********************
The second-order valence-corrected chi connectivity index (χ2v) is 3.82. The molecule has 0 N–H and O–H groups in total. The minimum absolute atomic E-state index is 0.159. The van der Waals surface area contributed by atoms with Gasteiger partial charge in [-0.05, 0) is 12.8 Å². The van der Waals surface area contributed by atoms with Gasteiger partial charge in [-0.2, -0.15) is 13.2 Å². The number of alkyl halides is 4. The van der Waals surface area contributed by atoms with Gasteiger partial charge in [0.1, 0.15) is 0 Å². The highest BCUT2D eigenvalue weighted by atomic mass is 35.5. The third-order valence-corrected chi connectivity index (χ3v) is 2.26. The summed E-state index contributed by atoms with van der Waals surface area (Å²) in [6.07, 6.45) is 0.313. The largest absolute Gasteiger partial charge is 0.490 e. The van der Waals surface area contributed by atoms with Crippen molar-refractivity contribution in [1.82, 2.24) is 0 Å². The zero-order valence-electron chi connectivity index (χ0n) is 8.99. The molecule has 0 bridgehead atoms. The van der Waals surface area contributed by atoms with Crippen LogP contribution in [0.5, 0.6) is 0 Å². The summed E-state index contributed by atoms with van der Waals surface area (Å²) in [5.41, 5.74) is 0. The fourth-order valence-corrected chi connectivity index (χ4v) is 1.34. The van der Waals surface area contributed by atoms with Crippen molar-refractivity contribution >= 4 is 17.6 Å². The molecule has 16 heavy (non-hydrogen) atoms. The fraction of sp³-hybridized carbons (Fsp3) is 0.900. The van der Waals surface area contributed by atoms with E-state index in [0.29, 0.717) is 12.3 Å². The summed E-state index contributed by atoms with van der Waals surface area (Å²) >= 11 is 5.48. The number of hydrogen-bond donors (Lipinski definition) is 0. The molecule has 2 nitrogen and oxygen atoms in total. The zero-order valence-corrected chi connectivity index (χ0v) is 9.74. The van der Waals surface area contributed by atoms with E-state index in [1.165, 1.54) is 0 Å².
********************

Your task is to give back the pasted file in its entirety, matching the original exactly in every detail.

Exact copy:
The second-order valence-corrected chi connectivity index (χ2v) is 3.82. The molecule has 0 N–H and O–H groups in total. The minimum absolute atomic E-state index is 0.159. The van der Waals surface area contributed by atoms with Gasteiger partial charge in [-0.05, 0) is 12.8 Å². The van der Waals surface area contributed by atoms with Gasteiger partial charge in [-0.2, -0.15) is 13.2 Å². The number of alkyl halides is 4. The van der Waals surface area contributed by atoms with Gasteiger partial charge in [0.1, 0.15) is 0 Å². The highest BCUT2D eigenvalue weighted by atomic mass is 35.5. The third-order valence-corrected chi connectivity index (χ3v) is 2.26. The summed E-state index contributed by atoms with van der Waals surface area (Å²) in [6.07, 6.45) is 0.313. The largest absolute Gasteiger partial charge is 0.490 e. The van der Waals surface area contributed by atoms with Crippen molar-refractivity contribution in [1.82, 2.24) is 0 Å². The zero-order valence-electron chi connectivity index (χ0n) is 8.99. The molecule has 0 bridgehead atoms. The van der Waals surface area contributed by atoms with Crippen LogP contribution in [0.5, 0.6) is 0 Å². The summed E-state index contributed by atoms with van der Waals surface area (Å²) in [5.41, 5.74) is 0. The fourth-order valence-corrected chi connectivity index (χ4v) is 1.34. The van der Waals surface area contributed by atoms with Crippen molar-refractivity contribution >= 4 is 17.6 Å². The molecule has 16 heavy (non-hydrogen) atoms. The fraction of sp³-hybridized carbons (Fsp3) is 0.900. The van der Waals surface area contributed by atoms with E-state index in [0.29, 0.717) is 12.3 Å². The summed E-state index contributed by atoms with van der Waals surface area (Å²) >= 11 is 5.48. The number of hydrogen-bond donors (Lipinski definition) is 0. The molecule has 2 nitrogen and oxygen atoms in total. The zero-order valence-corrected chi connectivity index (χ0v) is 9.74. The van der Waals surface area contributed by atoms with E-state index in [1.165, 1.54) is 0 Å².